Foam rollers have grown in popularity thanks to their effectiveness in repairing muscles, enhancing tissue healing while reducing swelling. While it can hurt a little due to the application of direct pressure on a sore or tight muscle, just 20 minutes of foam rolling using a high-density roller directly and 24 hours following a workout can reduce tenderness. Foam rolling also improves blood and oxygen flow and can make you feel better in general.

Get some sleep

It is a well-known fact that the body recovers when sleeping, thanks to growth hormones that help the body repair and grow. Therefore, ensuring that you get enough sleep is often the exact thing that your muscles need and is a simple but effective way to speed up the recovery process.

While there aren’t many direct studies to firmly back this up, it is known that a lack of sleep can result in increased levels of inflammation which contributes to muscle soreness experienced after exercising. Ensuring that you get your 7-8 hours of sleep every night can help alleviate this so you can jump into your next workout quicker.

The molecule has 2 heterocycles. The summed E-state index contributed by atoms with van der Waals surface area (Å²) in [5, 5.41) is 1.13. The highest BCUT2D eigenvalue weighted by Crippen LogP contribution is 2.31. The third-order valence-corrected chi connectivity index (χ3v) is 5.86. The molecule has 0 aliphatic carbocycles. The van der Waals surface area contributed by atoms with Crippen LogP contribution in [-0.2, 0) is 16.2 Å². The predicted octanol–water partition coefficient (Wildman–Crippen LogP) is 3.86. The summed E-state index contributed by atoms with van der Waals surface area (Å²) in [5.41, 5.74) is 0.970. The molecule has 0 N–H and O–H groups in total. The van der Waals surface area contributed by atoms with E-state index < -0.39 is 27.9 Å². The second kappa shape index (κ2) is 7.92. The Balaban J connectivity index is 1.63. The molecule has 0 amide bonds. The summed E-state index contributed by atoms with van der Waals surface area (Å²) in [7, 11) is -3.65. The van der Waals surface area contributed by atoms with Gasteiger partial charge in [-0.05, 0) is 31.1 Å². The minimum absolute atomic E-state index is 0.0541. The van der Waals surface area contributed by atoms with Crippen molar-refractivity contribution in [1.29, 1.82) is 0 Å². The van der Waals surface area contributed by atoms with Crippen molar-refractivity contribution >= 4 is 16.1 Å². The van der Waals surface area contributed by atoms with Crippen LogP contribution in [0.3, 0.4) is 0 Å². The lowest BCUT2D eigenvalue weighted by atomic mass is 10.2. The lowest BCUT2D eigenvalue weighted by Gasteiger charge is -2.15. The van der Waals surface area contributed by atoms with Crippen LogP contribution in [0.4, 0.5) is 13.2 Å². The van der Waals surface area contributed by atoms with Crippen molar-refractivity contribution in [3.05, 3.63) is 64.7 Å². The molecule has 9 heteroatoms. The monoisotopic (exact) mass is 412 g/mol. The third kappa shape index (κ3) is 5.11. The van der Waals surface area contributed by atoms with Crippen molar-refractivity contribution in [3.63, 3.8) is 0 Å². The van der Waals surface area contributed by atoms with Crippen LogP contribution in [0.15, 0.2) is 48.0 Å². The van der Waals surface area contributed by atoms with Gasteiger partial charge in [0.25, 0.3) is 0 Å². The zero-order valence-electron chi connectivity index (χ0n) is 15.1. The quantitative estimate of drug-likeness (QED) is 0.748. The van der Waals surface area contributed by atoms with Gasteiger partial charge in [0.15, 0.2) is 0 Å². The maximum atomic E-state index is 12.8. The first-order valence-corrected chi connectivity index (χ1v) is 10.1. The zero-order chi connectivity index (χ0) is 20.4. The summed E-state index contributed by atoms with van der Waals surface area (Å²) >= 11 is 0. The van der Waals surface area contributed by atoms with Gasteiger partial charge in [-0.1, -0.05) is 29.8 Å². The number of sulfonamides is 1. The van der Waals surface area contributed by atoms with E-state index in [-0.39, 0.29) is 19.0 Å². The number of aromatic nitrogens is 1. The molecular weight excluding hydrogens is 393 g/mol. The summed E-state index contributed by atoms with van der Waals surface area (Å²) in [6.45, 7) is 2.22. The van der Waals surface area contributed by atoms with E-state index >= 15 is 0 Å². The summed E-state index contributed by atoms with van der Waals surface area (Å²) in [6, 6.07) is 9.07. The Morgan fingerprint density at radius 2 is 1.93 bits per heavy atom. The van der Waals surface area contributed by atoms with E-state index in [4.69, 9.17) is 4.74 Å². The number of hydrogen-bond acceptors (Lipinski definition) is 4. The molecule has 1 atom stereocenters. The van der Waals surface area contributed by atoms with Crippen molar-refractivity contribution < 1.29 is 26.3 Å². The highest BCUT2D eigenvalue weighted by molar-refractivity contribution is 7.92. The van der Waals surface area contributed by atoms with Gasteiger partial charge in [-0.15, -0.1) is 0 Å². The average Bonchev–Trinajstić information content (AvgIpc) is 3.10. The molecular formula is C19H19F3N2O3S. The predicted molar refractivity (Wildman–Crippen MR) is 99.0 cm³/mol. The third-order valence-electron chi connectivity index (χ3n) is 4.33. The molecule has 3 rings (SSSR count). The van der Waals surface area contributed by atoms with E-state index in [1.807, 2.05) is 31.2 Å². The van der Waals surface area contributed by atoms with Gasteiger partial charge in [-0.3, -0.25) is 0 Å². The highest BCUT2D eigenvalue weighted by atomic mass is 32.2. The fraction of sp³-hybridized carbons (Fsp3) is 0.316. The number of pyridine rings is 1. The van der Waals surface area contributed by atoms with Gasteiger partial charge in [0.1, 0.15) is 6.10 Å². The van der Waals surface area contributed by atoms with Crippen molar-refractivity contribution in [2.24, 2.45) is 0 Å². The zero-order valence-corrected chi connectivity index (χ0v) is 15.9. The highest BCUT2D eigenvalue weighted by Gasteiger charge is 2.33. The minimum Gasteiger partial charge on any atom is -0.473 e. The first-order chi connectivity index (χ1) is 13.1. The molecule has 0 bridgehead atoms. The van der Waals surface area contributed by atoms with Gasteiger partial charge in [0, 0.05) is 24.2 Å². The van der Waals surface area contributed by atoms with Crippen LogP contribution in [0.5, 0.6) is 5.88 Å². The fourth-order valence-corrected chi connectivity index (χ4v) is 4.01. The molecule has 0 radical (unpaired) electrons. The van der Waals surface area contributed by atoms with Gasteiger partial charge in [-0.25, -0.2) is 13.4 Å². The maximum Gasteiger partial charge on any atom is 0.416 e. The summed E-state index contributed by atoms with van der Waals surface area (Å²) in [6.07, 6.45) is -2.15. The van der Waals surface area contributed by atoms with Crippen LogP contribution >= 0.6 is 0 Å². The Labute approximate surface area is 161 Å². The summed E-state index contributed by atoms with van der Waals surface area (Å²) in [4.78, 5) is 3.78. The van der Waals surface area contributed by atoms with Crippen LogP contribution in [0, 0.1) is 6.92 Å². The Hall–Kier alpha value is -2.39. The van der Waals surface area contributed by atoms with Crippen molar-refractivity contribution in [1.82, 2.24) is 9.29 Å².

Apply heat

Heat has long been used to alleviate muscular pain by opening up the blood vessels, which help to aid the healing process, relax the muscles, and reduce swelling along the way. Apply heat to affected areas for a natural remedy that is quick and simple, either via a heating pad or a hot bath or shower.

It’s best to apply heat straight after exercise to get the best results, with research showing that those who used heat wraps for eight hours post-exercise experienced minor soreness.

Drink some cherry juice

Cherry juice is an excellent post-workout remedy to alleviate muscle soreness, and there is scientific evidence to back it up. Tart cherry juice, specifically, is loaded with anti-inflammatory compounds alongside high levels of anthocyanins – an antioxidant that helps reduce aches, pains, and soreness.